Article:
smṛtiḥ - smriti;
Let us draw attention to how manifold, ambiguous and profound the Sanskrit terminology is. The memories can be treated as “something that is not lost”, “understanding of the issue” or “perception of an object”. All of them in our present understanding are the memories/recollections.
Thus, if we put it in a nutshell:
1.11 Smriti are the perceptions and experiences that are not lost.
The translation of this line fits itself in the assumption of ours that smriti are the memories in which the person is dissolved, moreover, those that "draw" him into themselves.
In commenting one of the previous articles they have asked me why memories are qualified as vritti. I can explain now. Imagine that in your life you’ve experienced some unpleasant situation (say, a conflict). And your mind keeps coming back to this situation, "chewing it over” again and again. It is obvious that at that time you are busy with the pointless activity that distracts you from the present moment and plaques your life out. Sometimes these memories become so habitual that they cease being conscious, and so a person is sitting “on his face with pensive frown…". Whether a person is able to take his mind off these thoughts, to draw himself out of memories or not - shall depend upon his level of respective training. Most people do not have this skill.
Here is another example that brings smriti close to the category of samskara that we have not yet analyzed. When we see a person we perceive him through the prism of our past experience, for instance, if he resembles another person who has caused us an offence we shall start to treat the new contact in some negative manner, as if "drawing" the old image on the new situation. In scope of psychology they refer to such situation as dynamic stereotype. The whole core point of contemporary Psychoanalysis (the psychodynamic therapy) comes down to drawing the person out of such stereotypes, giving him a chance to perceive the situation without any presets, this in fact being a modern version of releasing one from vrittis. And so it once again confirms the assumption that all solid systems of psychological practices eventually come to similar methods and results.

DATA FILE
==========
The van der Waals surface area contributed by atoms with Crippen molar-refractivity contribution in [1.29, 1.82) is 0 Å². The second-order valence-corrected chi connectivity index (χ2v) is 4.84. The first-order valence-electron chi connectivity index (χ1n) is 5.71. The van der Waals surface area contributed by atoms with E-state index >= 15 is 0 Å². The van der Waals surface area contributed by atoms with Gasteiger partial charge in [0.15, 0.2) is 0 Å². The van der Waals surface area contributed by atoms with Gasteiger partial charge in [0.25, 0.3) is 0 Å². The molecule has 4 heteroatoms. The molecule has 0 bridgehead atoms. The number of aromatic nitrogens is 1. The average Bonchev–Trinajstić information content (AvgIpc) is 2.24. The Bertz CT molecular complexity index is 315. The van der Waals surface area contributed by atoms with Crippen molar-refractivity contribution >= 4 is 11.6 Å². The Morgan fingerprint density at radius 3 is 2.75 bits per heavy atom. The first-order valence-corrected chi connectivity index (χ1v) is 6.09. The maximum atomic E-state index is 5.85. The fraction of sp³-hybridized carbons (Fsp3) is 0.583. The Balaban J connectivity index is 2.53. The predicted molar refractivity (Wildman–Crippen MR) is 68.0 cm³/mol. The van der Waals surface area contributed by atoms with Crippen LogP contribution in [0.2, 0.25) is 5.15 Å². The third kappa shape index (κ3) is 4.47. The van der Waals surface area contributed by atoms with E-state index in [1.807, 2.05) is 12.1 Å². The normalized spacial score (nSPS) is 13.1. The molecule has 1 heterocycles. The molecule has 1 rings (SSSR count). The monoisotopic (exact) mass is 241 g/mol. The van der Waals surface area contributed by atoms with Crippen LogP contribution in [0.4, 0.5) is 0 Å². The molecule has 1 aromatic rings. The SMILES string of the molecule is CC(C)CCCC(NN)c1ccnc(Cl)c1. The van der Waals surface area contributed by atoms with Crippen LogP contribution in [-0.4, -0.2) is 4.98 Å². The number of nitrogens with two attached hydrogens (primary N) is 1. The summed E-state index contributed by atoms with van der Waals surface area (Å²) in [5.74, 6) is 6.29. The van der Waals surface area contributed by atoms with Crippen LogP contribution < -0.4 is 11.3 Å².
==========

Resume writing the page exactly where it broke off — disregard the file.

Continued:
In reply to the question whether the memories can be of "feeding” kind I would say that yes, they can, but those memories don’t draw one into themselves and they not deprive Drashtar of his svarupa J, i.e., having it in common language, they do not deprive a person of integrity and awareness. Incidentally, it is on the basis of the example with nidra and smriti that the criterion of achieving the state of chitta-vritti-nirodha becomes more clear - in this state the person himself decides in what state he would abide, and he is “drawn” neither into memories nor to dreams. We can say that the state of chitta-vritti-nirodha is the state of total, aware staying in “here-and-now” of a person who is open to the Universe.
I would like to conclude this article by citing the words of William James that I have placed in Twitter when started working with the article:
One could scarcely find any better way of saying about vrittis and their respective influence.